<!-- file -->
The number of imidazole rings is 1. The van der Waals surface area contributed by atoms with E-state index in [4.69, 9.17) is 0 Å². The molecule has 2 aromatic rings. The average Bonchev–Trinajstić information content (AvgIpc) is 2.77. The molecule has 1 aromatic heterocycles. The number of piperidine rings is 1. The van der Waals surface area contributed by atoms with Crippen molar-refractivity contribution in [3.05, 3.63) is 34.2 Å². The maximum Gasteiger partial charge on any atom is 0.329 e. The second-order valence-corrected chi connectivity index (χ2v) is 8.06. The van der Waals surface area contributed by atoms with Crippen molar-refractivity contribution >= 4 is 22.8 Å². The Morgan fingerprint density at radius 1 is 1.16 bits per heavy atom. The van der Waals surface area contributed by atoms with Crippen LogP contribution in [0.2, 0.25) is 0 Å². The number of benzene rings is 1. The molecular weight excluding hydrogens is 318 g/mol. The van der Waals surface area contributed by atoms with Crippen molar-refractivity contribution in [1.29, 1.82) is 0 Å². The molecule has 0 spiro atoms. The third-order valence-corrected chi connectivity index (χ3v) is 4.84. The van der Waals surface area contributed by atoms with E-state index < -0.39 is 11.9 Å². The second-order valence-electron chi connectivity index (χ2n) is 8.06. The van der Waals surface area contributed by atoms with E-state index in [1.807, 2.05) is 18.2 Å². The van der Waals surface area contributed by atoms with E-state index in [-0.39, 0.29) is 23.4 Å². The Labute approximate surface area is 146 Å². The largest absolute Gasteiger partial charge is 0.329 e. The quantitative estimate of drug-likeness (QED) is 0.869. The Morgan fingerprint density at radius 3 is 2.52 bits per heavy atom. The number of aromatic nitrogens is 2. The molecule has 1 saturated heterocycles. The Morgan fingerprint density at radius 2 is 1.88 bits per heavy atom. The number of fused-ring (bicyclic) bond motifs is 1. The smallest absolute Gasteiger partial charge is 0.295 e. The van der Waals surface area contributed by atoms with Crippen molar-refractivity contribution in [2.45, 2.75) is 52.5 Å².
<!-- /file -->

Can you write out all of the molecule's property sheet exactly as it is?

The number of imidazole rings is 1. The van der Waals surface area contributed by atoms with E-state index in [4.69, 9.17) is 0 Å². The molecule has 2 aromatic rings. The average Bonchev–Trinajstić information content (AvgIpc) is 2.77. The molecule has 1 aromatic heterocycles. The number of piperidine rings is 1. The van der Waals surface area contributed by atoms with Crippen molar-refractivity contribution in [3.05, 3.63) is 34.2 Å². The maximum Gasteiger partial charge on any atom is 0.329 e. The second-order valence-corrected chi connectivity index (χ2v) is 8.06. The van der Waals surface area contributed by atoms with Crippen molar-refractivity contribution >= 4 is 22.8 Å². The Morgan fingerprint density at radius 1 is 1.16 bits per heavy atom. The van der Waals surface area contributed by atoms with Crippen LogP contribution in [0.2, 0.25) is 0 Å². The number of benzene rings is 1. The molecular weight excluding hydrogens is 318 g/mol. The van der Waals surface area contributed by atoms with Crippen molar-refractivity contribution in [1.29, 1.82) is 0 Å². The molecule has 0 spiro atoms. The third-order valence-corrected chi connectivity index (χ3v) is 4.84. The van der Waals surface area contributed by atoms with E-state index < -0.39 is 11.9 Å². The second-order valence-electron chi connectivity index (χ2n) is 8.06. The van der Waals surface area contributed by atoms with E-state index in [1.807, 2.05) is 18.2 Å². The van der Waals surface area contributed by atoms with E-state index in [-0.39, 0.29) is 23.4 Å². The Labute approximate surface area is 146 Å². The largest absolute Gasteiger partial charge is 0.329 e. The quantitative estimate of drug-likeness (QED) is 0.869. The Morgan fingerprint density at radius 3 is 2.52 bits per heavy atom. The number of aromatic nitrogens is 2. The molecule has 1 saturated heterocycles. The Morgan fingerprint density at radius 2 is 1.88 bits per heavy atom. The number of fused-ring (bicyclic) bond motifs is 1. The smallest absolute Gasteiger partial charge is 0.295 e. The van der Waals surface area contributed by atoms with Crippen molar-refractivity contribution in [2.45, 2.75) is 52.5 Å².